Intel Threats

“There are laws to protect both the intellectual property involved as well as the content that is created and owned by the content providers,” said Tom Waldrop, a spokesman for the company, which developed HDCP. “Should a circumvention device be created using this information, we and others would avail ourselves, as appropriate, of those remedies.”

What standing does Intel have to sue? If someone uses the algorithm they can effectively create the HDCP authorization, so it’s not bypassed. Now if said device allows someone to output it to a non-HDCP device, would that be circumventing the DRM? To me, circumvention is evasion or overcoming of some measure; if the measure is left in place, you’re not exactly evading it.

Further, there was a case a couple years ago where Lexmark tried to invoke the DMCA against a company for reverse engineering its software. The company won the case for the circumvention because, as per “The Chamberlain Group, Inc. v. Skylink Technologies, Inc.”, “(1) they had ownership of a copyrighted work, (2) it was controlled by a technological measure that was circumvented (3) third parties can access it (4) without authorization in a way that (5) infringes rights protected by the Copyright Act due to a product created, advertised, or provided by the defendant…” and in the Lexmark case (Lexmark Int’l v. Static Control Components) the court said “‘Lock-out’ codes—codes that must be performed in a certain way in order to bypass a security system—are generally considered functional rather than creative, and thus unprotectable.” Thus, there’s no copyright claim. As for the DMCA claim the court opined that “Anyone who buys a Lexmark printer may read the literal code of the Printer Engine Program directly from the printer memory, with or without the benefit of the authentication sequence[…]No security device, in other words, protects access to the Printer Engine Program[…]”. Basically, if you purchased a HD media device and you can figure how to read the coding, with or without authorization, it’s not controlling access. Moreover, if someone creates a program, it’s not a copyright infringement if it needs and uses the original program for interoperability.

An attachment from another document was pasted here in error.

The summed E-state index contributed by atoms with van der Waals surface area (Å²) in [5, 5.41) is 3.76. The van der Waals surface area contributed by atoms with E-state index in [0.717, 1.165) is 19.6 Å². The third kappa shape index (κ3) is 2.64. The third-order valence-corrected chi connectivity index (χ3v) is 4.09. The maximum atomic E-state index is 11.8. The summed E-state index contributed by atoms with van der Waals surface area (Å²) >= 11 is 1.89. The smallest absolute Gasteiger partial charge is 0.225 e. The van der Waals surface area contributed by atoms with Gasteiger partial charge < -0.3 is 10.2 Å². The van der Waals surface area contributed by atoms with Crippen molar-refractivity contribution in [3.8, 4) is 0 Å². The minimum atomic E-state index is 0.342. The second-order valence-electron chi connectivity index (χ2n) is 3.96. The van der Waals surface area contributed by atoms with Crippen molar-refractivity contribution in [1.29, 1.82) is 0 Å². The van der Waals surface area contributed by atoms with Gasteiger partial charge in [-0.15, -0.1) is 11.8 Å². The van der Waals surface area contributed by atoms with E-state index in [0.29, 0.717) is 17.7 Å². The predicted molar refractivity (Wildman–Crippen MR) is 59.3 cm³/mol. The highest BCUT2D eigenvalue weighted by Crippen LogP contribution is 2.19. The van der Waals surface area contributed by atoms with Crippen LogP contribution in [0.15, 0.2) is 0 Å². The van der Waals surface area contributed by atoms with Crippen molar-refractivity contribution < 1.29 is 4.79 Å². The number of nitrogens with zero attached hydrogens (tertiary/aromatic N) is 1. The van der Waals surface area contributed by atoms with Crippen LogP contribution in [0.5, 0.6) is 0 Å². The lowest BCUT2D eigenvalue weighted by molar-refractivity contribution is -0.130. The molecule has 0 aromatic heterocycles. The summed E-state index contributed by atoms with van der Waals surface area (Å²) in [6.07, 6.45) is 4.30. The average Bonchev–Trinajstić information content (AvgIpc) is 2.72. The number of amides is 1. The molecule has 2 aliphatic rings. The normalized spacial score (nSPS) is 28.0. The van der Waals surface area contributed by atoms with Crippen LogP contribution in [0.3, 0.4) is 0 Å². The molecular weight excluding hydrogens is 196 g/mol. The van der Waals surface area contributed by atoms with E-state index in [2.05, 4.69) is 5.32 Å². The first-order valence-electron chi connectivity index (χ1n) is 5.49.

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  1. #1 by Joshua on September 20, 2010 - 7:35 AM

    I wonder if those would come into play with, say, Blizzard’s “no protocol sniffing” clauses? I’ve never been a fan of those, myself. I learned how to do UDP sockets programming by reverse engineering the Doom network protocol, for example. We used to call the chaingun the bullet spammer since Doom sent a broadcast packet for every bullet fired. On a 10baseT network segment with common collision domain, two people firing chainguns could effectively grind the segment to a halt and light up the collision lights on the hub like a Christmas tree.

    And World of Warcraft’s EULA has a clause about not using a memory access debugger while the game is running. Wouldn’t the above ruling make that unenforceable? And, by the way, what’s the point of restricting memory access debuggers? The best you’ll get is system call address tables, fairly meaningless game state data, and executable text of parts of the game. If you’re really inclined to sift through boatloads of jump tables, system calls, and CPU mnemonics to see how a game works then an EULA won’t stop you. I’d say password sniffing was a concern but only your own password gets put into memory and that gets flushed after login…

    • #2 by Phillip on September 20, 2010 - 11:29 AM

      I would think that if Blizzard claimed that someone was violating the DMCA’s circumvention rules the above would be a defense.

      With memory access debugger, I think that they’re thinking more along the lines of “Cheat Engine”, “Poke”, or “ArtMoney”. These let you change certain values in the game, and they make it fairly easy to determine the addresses for certain values too.

      But, with the EULA, those are considered contracts. Generally the only way of trying to purge it from the contracts is by suing them, but chances are there’s an arbitration clause in there, and those often side with the company. I like to think of it this way, if it’s the government that’s doing it, it’s a law; if it’s a company, it’s a contract. And contracts are generally more restrictive than laws.

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